Opening decoration: The scroll opens with a panel containing several narrative scenes from the Esther story. It is lower than the border itself and space below is filled with the inscription in the Latin alphabet that is only partly legible: "Megilas Esther ex ... Bibliotheker (?) ... a6"; the latter is a part of the inventory number of the manuscript. In the decorative panel, in the central part of the upper register, there is the royal couple seated on the throne with a canopy that is placed on a pedestal. The king and the queen are accompanied by courtiers; on the right, the princes of Media and Persia are standing (Es. 1:14) and Esther's maidservants on the left (Es. 2:9). Below, there are three rectangular frames: the central panel contains the benedictions recited before the Megillah reading, while the panel on the right shows the chamberlains, Bigthan and Teresh, hanging on two gallows (Es. 2:23), whereas the one on the left depicts Haman and his sons hanging on three gallows (Es. 7:10 and Es. 9:14 or Es. 9:25). The lowest register contains three episodes that are (from right to left): Mordecai receiving the clothes from Hatakh (Es. 4:4), Haman leads Mordecai through the streets of Susa (Es. 6:11), Esther and Mordecai write letters instructing the Jews to observe Purim (Es. 9:29).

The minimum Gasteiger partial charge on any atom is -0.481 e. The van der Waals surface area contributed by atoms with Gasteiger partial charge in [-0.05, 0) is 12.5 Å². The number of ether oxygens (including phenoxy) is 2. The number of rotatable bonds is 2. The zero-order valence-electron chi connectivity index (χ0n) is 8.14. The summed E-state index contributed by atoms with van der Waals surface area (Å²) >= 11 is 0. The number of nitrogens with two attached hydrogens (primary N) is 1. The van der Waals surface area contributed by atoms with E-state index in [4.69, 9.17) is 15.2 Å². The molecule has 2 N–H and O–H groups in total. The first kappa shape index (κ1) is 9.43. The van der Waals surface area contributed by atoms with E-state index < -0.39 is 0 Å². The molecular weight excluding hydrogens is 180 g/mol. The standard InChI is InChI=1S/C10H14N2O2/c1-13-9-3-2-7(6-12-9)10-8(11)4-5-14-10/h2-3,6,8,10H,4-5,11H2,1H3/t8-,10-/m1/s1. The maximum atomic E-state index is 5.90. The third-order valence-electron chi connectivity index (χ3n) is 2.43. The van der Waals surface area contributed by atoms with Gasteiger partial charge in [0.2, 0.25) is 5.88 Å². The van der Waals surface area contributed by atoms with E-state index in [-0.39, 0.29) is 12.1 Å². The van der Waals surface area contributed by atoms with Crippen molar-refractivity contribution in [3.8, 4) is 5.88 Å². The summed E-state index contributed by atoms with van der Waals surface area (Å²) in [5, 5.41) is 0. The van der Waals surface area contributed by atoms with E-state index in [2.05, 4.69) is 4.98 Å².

In the upper margin, landscapes nos. 1 and 2 are printed and in the lower margin, there are two first frames with illustrations:
Frame 1: The fest of Ahasuerus is represented (Es. 1:3-8). Six men are seated at a round laid table. On either side of the table, servants are visible.
Frame 2: Queen Vashti is portrayed while she is strangled by two women standing on either side of her. During the execution, she stands with her arms spread, and her crown lies on the floor. The Book of Esther does not mention the fate of Vashti after her refusal of the king's order and the source for this representation remains unknown. The same theme, although illustrated in a slightly different way, can be found in the "Esther scrolls with portrait medallions" and their copies made by hand, as well as in the scrolls designed by Marcus Donath (Mordecai ben Jozl Sofer) of Nitra (see their descriptions in the Index).